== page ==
Wednesday, April 20, 2011

Happy Endings

Sometimes I wonder if there's a place in the real world for revenge. I know that in a novel, revenge always seems somehow attainable. There is always some way to get back at someone for the horrible things they have done, even if it's decades later. But more often than naught, the character that has been hurt, even in some serious way, moves beyond hate to the point of acceptance, and ultimately forgiveness.

Does that work in real life?

In real life, there seem to be an abundance of people who just don't care about the consequences of their actions. There are people who are mean, conceited, and generally out for their own benefit. And, as humans, most of us can recognize those qualities (even if in small quantities) in ourselves. But how often do you run across the widely accepted image of a hero/heroine in real life? How often do you find someone that is truly selfless, even if they openly make mistakes and sometimes lose their cool?

In nine novels (and countless rewrites), I have perfected the ability to produce a main character that can withstand tragedy and still come out on top. There is heartache. There is anger. There is a delicate balance of all things good, bad, and ugly. It is undeniably real. And I feel that most people can connect with those characters, no matter what age or background they come from.

But writing about those things is often easier than finding them in real life. No one is perfect. At some point, every person is going to do something in their own self-interest. There are intelligent people out there who do stupid things. There are assholes who occasionally do something kind. And there is no guarantee that even if you do everything by the book, someone won't come back six years after the fact and hurt you out of spite.

Maybe that's why we write. Maybe that's why we read. Maybe we're all looking for the ending we can't find anywhere else.

It doesn't have to be happy.

It just needs to feel complete.



  1. Great post, with great thoughts! I like realistic characters, but every once in a while I just have to read something with hero/ines. I think we all like to see people get the good things they deserve.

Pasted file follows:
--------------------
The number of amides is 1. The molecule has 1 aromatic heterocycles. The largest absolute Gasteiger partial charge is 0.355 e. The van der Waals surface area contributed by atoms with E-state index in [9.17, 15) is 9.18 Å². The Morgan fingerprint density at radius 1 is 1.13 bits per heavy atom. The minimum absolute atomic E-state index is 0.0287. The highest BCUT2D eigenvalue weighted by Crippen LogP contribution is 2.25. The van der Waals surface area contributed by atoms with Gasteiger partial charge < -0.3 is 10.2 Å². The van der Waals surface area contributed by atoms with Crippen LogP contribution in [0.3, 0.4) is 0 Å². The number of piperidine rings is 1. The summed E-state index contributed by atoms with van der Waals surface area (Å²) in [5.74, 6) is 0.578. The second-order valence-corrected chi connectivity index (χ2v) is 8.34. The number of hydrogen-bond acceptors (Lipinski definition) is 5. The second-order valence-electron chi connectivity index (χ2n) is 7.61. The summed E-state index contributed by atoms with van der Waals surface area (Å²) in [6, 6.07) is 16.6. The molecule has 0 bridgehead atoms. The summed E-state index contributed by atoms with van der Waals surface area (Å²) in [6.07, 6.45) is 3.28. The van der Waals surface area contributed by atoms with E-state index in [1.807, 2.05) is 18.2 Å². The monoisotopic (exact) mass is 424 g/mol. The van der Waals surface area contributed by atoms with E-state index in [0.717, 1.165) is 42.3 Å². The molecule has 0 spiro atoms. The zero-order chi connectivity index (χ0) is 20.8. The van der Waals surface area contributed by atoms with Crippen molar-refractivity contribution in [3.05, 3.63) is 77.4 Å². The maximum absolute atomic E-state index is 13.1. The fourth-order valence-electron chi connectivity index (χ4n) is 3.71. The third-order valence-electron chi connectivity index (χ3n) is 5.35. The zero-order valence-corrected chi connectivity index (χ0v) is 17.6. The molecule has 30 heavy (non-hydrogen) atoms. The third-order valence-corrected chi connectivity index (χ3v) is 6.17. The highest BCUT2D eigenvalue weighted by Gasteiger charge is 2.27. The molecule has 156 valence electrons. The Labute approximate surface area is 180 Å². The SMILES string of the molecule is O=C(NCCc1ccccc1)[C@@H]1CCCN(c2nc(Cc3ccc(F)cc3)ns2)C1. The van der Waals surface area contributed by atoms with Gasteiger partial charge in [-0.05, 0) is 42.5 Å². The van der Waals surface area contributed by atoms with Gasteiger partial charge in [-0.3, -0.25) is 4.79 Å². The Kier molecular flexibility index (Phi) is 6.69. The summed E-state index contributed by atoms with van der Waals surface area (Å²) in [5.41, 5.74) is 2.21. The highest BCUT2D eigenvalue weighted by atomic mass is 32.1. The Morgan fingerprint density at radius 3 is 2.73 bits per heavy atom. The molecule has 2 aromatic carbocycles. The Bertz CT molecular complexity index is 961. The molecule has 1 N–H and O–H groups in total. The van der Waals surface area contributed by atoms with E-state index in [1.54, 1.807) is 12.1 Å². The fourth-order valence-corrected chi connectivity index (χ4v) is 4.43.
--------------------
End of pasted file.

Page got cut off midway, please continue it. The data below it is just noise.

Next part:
2. Love, love, love!

    As a chronic procrastinator (which is really just an excuse, isn't it? - it's not a medical condition), it's an amazing feeling when you complete something - especially when it's before the deadline.

    But "completion" can be found in a night of productive writing, or that book on your bedside table that you've been chipping at for days.

  3. @ Marion - I know what you mean. I create horrible people in novels (because there has to be a villain/obstacle, right?) and it's always good to see them get it in the end :)

  4. @ Ryan - I think chronic procrastination should be recognized as a medical condition. That would be fantastic! Except for the part that it would probably fall under psychological problems, which I already have an abundance of :p

  5. We like sporting events partly because there's conflict and then someone wins. If our team (hero) isn't the winner, there's always another day. The same thing happens in a fiction series, ending with a partial success or near win, to be continued in the next story. The athletes are real-life people, though extraordinary, but the situation is not--it has a clear beginning and ending. So athletic events are like stories with real people. I think the difference with character behavior in real life is that we're free of a framework that points to the end--or new beginning.
    Though it's now popular to malign organized religion, faith systems do create frameworks for acting out a life with heroism!

    I think this post is WAY off topic - but you jogged my thoughts. Thanks...